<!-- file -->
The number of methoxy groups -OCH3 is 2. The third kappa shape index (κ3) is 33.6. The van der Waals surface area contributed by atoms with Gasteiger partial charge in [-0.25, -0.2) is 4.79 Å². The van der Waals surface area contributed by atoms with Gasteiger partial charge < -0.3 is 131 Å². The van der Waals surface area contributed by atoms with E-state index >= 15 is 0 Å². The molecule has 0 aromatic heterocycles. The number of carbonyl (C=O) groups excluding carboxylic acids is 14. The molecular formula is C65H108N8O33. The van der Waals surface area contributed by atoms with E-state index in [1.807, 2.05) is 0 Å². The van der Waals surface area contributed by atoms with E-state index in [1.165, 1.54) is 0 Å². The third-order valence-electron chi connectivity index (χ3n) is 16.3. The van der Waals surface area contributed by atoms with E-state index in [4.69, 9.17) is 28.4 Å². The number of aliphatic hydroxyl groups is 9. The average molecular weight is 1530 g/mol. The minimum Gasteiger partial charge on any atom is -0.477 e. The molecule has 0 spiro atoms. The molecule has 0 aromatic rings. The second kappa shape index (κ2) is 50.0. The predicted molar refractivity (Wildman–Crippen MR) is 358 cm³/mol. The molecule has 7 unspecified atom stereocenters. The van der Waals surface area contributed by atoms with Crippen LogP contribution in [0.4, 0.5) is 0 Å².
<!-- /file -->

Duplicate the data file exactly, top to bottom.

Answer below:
The number of methoxy groups -OCH3 is 2. The third kappa shape index (κ3) is 33.6. The van der Waals surface area contributed by atoms with Gasteiger partial charge in [-0.25, -0.2) is 4.79 Å². The van der Waals surface area contributed by atoms with Gasteiger partial charge < -0.3 is 131 Å². The van der Waals surface area contributed by atoms with E-state index >= 15 is 0 Å². The molecule has 0 aromatic heterocycles. The number of carbonyl (C=O) groups excluding carboxylic acids is 14. The molecular formula is C65H108N8O33. The van der Waals surface area contributed by atoms with E-state index in [1.807, 2.05) is 0 Å². The van der Waals surface area contributed by atoms with E-state index in [1.165, 1.54) is 0 Å². The third-order valence-electron chi connectivity index (χ3n) is 16.3. The van der Waals surface area contributed by atoms with E-state index in [4.69, 9.17) is 28.4 Å². The number of aliphatic hydroxyl groups is 9. The average molecular weight is 1530 g/mol. The minimum Gasteiger partial charge on any atom is -0.477 e. The molecule has 0 spiro atoms. The molecule has 0 aromatic rings. The second kappa shape index (κ2) is 50.0. The predicted molar refractivity (Wildman–Crippen MR) is 358 cm³/mol. The molecule has 7 unspecified atom stereocenters. The van der Waals surface area contributed by atoms with Crippen LogP contribution in [0.4, 0.5) is 0 Å².